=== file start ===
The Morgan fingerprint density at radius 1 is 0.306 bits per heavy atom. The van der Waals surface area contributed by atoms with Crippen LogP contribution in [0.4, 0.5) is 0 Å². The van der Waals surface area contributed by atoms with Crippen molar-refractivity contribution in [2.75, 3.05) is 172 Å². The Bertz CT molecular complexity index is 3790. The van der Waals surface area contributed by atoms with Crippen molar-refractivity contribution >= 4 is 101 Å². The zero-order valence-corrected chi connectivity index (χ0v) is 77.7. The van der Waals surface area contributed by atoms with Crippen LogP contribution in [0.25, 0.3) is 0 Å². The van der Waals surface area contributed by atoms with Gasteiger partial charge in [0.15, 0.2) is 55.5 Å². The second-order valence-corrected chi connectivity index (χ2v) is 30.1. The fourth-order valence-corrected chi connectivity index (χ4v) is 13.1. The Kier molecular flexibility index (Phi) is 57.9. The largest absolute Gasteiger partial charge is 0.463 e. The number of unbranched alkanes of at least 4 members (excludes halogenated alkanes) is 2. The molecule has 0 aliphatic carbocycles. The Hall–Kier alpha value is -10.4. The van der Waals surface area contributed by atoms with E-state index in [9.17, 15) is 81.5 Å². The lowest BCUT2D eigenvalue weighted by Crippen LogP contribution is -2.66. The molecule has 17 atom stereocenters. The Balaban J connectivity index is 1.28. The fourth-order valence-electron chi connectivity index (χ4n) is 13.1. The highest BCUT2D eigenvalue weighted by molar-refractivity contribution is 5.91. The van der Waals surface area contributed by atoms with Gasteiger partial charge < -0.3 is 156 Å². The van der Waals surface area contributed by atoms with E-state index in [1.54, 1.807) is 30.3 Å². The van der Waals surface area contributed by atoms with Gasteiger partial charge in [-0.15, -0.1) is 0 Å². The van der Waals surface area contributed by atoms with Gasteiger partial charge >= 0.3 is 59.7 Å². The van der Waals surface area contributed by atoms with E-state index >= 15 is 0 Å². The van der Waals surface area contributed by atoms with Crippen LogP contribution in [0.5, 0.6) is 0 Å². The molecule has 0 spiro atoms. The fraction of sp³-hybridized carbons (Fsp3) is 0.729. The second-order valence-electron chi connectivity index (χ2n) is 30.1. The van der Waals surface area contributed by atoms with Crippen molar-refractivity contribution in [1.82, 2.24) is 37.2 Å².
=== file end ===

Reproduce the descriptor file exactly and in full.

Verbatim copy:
The Morgan fingerprint density at radius 1 is 0.306 bits per heavy atom. The van der Waals surface area contributed by atoms with Crippen LogP contribution in [0.4, 0.5) is 0 Å². The van der Waals surface area contributed by atoms with Crippen molar-refractivity contribution in [2.75, 3.05) is 172 Å². The Bertz CT molecular complexity index is 3790. The van der Waals surface area contributed by atoms with Crippen molar-refractivity contribution >= 4 is 101 Å². The zero-order valence-corrected chi connectivity index (χ0v) is 77.7. The van der Waals surface area contributed by atoms with Crippen LogP contribution in [0.25, 0.3) is 0 Å². The van der Waals surface area contributed by atoms with Gasteiger partial charge in [0.15, 0.2) is 55.5 Å². The second-order valence-corrected chi connectivity index (χ2v) is 30.1. The fourth-order valence-corrected chi connectivity index (χ4v) is 13.1. The Kier molecular flexibility index (Phi) is 57.9. The largest absolute Gasteiger partial charge is 0.463 e. The number of unbranched alkanes of at least 4 members (excludes halogenated alkanes) is 2. The molecule has 0 aliphatic carbocycles. The Hall–Kier alpha value is -10.4. The van der Waals surface area contributed by atoms with E-state index in [9.17, 15) is 81.5 Å². The lowest BCUT2D eigenvalue weighted by Crippen LogP contribution is -2.66. The molecule has 17 atom stereocenters. The Balaban J connectivity index is 1.28. The fourth-order valence-electron chi connectivity index (χ4n) is 13.1. The highest BCUT2D eigenvalue weighted by molar-refractivity contribution is 5.91. The van der Waals surface area contributed by atoms with Gasteiger partial charge < -0.3 is 156 Å². The van der Waals surface area contributed by atoms with E-state index in [1.54, 1.807) is 30.3 Å². The van der Waals surface area contributed by atoms with Gasteiger partial charge in [-0.15, -0.1) is 0 Å². The van der Waals surface area contributed by atoms with Gasteiger partial charge >= 0.3 is 59.7 Å². The van der Waals surface area contributed by atoms with E-state index >= 15 is 0 Å². The van der Waals surface area contributed by atoms with Crippen LogP contribution in [0.5, 0.6) is 0 Å². The molecule has 0 spiro atoms. The fraction of sp³-hybridized carbons (Fsp3) is 0.729. The second-order valence-electron chi connectivity index (χ2n) is 30.1. The van der Waals surface area contributed by atoms with Crippen molar-refractivity contribution in [1.82, 2.24) is 37.2 Å².